My love affair with kayaking began when I learned about kayak touring – multi-day paddling trips carrying camping gear in the kayak. I was an experienced hiker and backpacker, and the idea that I could use a kayak to explore rivers was entrancing.
Before the fall season comes to a close, Kristin Bienert, Michigan Travel Ideas editor, sneaks in one last canoe trip on the Sturgeon River in Northern Michigan. Enjoy this adventure with Pure Michigan Connect!
My voice trembles a little as I talk to the Northern Michigan outfitter, who is assessing my canoe skills. Pati, the owner of Big Bear Adventures, politely suggests I go with a guide. I guess my childhood experience of paddling at Girl Scout camp every summer isn’t going to cut it on the Sturgeon River, the fastest in the lower-peninsula.
On June 13, 2009, I woke up in a tent overlooking Port Austin harbor. The water was glass and the day was already hot. Twenty five other tents were set up around me. The park had become a large rustic campground for kayakers from around the Midwest and Canada. We had all come together for the 2nd Annual Port Austin Kayak Rendezvous in celebration of the Tip of the Thumb Heritage Water Trail.
At 10am, 60-70 of us gathered at the shore with our kayaks. It was an amazing sight to watch the mass of kayakers paddle out of the harbor heading toward Point Aux Barques.
Point Aux Barques is at the very tip of the thumb. It has magnificent rock formations, sea stacks and sea caves. It has been called a mini Pictured Rocks. Boats can’t get to it so it is a perfect kayak destination. Along the way we told stories and shared paddling experiences. Once at our destination we paused to enjoy the scenery and share a snack.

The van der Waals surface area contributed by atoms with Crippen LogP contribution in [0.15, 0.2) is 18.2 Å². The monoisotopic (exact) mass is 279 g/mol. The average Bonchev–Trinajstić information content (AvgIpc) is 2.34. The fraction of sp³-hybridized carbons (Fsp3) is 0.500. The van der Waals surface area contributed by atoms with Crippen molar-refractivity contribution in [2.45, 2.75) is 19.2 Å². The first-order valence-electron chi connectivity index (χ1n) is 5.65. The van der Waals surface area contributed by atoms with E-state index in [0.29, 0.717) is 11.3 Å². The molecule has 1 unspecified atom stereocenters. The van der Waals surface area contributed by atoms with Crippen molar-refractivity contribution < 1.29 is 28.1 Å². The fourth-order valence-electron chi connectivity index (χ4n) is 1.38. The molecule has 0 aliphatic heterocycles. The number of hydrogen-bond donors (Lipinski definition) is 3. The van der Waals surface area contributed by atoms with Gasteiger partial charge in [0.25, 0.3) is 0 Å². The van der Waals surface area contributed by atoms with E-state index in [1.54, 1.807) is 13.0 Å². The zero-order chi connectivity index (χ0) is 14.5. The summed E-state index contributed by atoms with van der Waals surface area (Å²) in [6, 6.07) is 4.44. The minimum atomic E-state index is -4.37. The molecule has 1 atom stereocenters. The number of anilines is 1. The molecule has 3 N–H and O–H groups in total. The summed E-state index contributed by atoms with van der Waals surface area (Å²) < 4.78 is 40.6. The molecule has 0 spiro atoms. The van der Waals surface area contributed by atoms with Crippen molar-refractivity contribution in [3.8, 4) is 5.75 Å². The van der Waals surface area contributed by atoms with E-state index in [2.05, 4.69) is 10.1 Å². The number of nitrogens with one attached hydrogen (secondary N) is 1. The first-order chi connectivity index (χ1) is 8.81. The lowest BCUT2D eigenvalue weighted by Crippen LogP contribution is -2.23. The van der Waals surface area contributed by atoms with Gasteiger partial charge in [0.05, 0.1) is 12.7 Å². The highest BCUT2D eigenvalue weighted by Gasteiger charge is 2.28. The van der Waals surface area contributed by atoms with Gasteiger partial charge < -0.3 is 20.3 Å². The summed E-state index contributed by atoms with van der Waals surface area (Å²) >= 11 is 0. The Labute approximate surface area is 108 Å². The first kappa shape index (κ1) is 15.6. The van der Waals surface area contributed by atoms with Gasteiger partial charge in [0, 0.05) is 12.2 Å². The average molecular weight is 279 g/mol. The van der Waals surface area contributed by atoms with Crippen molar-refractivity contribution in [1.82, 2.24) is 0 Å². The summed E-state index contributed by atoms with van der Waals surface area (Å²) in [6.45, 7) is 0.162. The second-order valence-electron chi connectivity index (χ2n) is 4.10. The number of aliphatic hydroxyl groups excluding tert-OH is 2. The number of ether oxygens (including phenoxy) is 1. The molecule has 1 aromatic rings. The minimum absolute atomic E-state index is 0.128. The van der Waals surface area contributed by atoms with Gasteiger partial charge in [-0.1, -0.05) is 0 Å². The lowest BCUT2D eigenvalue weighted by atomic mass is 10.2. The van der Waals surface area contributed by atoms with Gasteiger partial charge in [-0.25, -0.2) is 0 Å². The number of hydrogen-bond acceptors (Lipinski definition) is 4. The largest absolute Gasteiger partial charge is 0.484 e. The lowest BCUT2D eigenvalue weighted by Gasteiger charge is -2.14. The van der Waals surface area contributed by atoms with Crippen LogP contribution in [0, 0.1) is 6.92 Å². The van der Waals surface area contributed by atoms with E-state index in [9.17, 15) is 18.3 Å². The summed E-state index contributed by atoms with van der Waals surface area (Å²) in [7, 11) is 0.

From there some paddlers headed out to the Port Austin Reef Lighthouse. Others paddled back along the shore. Some of us were treated to an eagle flying over head and a deer that meandered out of the woods.
Later that afternoon some kayakers headed out for a short paddle to Broken Rocks. This is an area where huge boulders were left behind by the glaciers. Others stayed on shore and watched a kayak safety demonstration.
That evening most of us went to dinner together at a local restaurant. After dinner, the sunset was amazing and many could not resist one last paddle for the day. We entertained ourselves throughout the evening with contra dancing and a bon fire followed by a sound night sleep. It was a perfect day.
Chris Boyle, member and former Vice President of the Tip of the Thumb Heritage Water Trail. Chris is currently paddling the entire trail compiling an inventory. He has completed ¾ of the trail as of this date. He also owns a kayak rental shop in Port Austin that services the trail.